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See also: Brandywine



Borrowed from Dutch brandewijn.



brandywine (countable and uncountable, plural brandywines)

  1. (archaic) Brandy.
    • 1676, Richard Wiseman, “Of Tumours: Of Pernio”, in Eight Chirurgical Treatises, Book I, Ch. XIII:
      Socks dipt in Brandy-wine, and worn, are preventive.
    • 1906, Rudyard Kipling, A Smuggler's Song:
      Running round the woodlump if you chance to find
      Little barrels, roped and tarred, all full of brandy-wine,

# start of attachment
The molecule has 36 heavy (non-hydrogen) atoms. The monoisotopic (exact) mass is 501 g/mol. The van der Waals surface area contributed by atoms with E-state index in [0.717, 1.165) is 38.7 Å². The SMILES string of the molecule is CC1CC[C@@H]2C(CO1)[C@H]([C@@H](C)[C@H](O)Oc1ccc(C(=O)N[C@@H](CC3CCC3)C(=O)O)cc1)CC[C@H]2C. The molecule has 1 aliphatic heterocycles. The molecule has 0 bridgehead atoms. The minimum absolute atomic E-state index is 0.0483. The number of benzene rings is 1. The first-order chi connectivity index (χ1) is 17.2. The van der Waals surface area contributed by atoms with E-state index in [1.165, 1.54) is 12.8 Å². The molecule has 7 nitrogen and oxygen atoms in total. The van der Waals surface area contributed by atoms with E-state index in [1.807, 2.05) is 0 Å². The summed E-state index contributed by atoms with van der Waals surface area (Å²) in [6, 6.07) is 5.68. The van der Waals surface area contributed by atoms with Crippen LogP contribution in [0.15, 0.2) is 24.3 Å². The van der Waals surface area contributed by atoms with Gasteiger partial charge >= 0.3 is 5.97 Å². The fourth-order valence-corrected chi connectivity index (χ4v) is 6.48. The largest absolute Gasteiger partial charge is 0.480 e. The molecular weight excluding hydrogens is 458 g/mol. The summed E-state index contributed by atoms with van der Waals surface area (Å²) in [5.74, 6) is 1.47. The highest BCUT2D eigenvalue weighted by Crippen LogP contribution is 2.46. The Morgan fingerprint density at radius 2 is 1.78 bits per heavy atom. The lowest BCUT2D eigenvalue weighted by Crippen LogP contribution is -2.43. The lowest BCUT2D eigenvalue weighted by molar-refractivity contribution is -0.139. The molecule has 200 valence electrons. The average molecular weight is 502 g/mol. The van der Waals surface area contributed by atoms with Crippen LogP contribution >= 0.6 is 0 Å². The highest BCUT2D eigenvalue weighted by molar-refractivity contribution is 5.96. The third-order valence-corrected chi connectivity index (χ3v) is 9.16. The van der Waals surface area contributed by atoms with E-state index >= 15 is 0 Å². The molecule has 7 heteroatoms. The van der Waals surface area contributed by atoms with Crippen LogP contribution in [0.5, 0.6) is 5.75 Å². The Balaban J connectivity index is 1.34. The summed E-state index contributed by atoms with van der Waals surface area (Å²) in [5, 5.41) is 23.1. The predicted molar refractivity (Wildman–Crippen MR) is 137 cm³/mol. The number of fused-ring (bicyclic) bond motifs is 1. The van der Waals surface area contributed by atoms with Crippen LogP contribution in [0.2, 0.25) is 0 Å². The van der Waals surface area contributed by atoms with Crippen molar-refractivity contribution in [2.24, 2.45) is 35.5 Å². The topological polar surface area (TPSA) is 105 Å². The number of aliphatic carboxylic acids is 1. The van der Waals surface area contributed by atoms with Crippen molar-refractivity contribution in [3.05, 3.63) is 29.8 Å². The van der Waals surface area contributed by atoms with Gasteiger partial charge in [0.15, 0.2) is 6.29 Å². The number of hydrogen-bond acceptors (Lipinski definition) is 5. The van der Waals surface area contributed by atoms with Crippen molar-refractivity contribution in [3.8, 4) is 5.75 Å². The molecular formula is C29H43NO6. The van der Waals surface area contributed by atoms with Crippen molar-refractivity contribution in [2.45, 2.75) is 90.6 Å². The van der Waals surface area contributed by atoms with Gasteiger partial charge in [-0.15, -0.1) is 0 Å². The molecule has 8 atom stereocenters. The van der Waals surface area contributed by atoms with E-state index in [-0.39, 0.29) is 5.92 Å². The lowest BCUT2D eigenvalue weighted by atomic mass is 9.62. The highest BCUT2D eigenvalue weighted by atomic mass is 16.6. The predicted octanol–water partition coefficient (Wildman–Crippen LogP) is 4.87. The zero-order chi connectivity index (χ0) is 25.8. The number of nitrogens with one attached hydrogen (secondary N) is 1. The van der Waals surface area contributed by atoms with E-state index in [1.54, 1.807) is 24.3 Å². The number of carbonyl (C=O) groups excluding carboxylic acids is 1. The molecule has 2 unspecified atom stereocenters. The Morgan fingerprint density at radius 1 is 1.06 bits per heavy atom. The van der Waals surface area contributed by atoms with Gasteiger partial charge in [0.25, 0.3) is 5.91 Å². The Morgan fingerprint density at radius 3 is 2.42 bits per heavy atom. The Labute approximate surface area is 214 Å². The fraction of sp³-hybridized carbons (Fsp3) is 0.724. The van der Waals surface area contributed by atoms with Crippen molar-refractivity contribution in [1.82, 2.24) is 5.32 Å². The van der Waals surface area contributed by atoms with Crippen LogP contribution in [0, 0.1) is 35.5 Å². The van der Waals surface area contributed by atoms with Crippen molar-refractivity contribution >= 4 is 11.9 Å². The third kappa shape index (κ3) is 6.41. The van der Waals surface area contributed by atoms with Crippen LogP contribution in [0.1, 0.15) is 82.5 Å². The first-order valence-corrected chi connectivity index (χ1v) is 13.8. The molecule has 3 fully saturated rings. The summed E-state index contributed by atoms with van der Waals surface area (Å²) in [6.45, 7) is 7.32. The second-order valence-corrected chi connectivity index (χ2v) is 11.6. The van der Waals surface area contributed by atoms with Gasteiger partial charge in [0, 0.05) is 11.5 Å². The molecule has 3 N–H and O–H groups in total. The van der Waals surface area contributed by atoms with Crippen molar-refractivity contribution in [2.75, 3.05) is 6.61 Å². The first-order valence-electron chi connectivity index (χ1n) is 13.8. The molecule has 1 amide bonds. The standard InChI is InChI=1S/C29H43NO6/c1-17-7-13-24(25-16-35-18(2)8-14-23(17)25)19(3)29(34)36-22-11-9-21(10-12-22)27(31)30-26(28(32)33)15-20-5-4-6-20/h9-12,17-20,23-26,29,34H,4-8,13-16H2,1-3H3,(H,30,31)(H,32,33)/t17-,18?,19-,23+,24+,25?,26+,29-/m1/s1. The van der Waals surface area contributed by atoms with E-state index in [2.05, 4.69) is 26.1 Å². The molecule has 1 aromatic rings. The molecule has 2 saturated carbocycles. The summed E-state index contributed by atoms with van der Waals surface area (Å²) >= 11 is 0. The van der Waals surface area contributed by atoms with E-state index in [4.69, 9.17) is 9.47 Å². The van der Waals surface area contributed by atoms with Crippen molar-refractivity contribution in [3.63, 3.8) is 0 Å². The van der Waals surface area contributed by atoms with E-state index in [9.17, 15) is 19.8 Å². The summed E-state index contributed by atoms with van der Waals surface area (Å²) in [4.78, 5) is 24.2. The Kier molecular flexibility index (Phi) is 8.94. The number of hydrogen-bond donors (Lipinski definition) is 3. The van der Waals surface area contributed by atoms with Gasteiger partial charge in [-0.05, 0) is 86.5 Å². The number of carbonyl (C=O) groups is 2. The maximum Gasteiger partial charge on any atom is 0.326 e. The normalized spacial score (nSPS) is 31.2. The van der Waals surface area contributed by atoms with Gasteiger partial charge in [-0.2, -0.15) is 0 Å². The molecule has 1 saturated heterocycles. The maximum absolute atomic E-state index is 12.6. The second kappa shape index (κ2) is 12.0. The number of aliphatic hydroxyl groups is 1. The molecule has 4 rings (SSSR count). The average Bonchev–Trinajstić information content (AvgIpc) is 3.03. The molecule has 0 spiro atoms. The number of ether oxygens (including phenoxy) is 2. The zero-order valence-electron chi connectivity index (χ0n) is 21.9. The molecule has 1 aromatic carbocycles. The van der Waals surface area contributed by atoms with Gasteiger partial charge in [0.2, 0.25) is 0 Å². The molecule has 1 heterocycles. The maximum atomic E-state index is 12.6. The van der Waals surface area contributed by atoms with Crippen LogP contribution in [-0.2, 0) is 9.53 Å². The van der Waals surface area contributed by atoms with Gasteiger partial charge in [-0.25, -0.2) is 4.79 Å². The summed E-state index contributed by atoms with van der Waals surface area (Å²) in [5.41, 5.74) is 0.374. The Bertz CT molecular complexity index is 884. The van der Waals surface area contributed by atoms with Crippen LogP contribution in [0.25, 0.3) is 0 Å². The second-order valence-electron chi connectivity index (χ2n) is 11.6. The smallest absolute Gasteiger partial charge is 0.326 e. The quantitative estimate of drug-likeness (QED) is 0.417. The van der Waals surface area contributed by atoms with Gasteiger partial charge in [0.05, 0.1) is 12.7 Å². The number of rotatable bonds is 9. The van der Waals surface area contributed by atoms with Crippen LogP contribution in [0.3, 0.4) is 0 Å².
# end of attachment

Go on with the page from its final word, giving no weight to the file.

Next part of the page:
Don't you shout to come and look, nor use 'em for your play.
      Put the brishwood back again—and they'll be gone next day!

Part or all of this entry has been imported from the 1913 edition of Webster’s Dictionary, which is now free of copyright and hence in the public domain. The imported definitions may be significantly out of date, and any more recent senses may be completely missing.
(See the entry for “brandywine”, in Webster’s Revised Unabridged Dictionary, Springfield, Mass.: G. & C. Merriam, 1913, →OCLC.)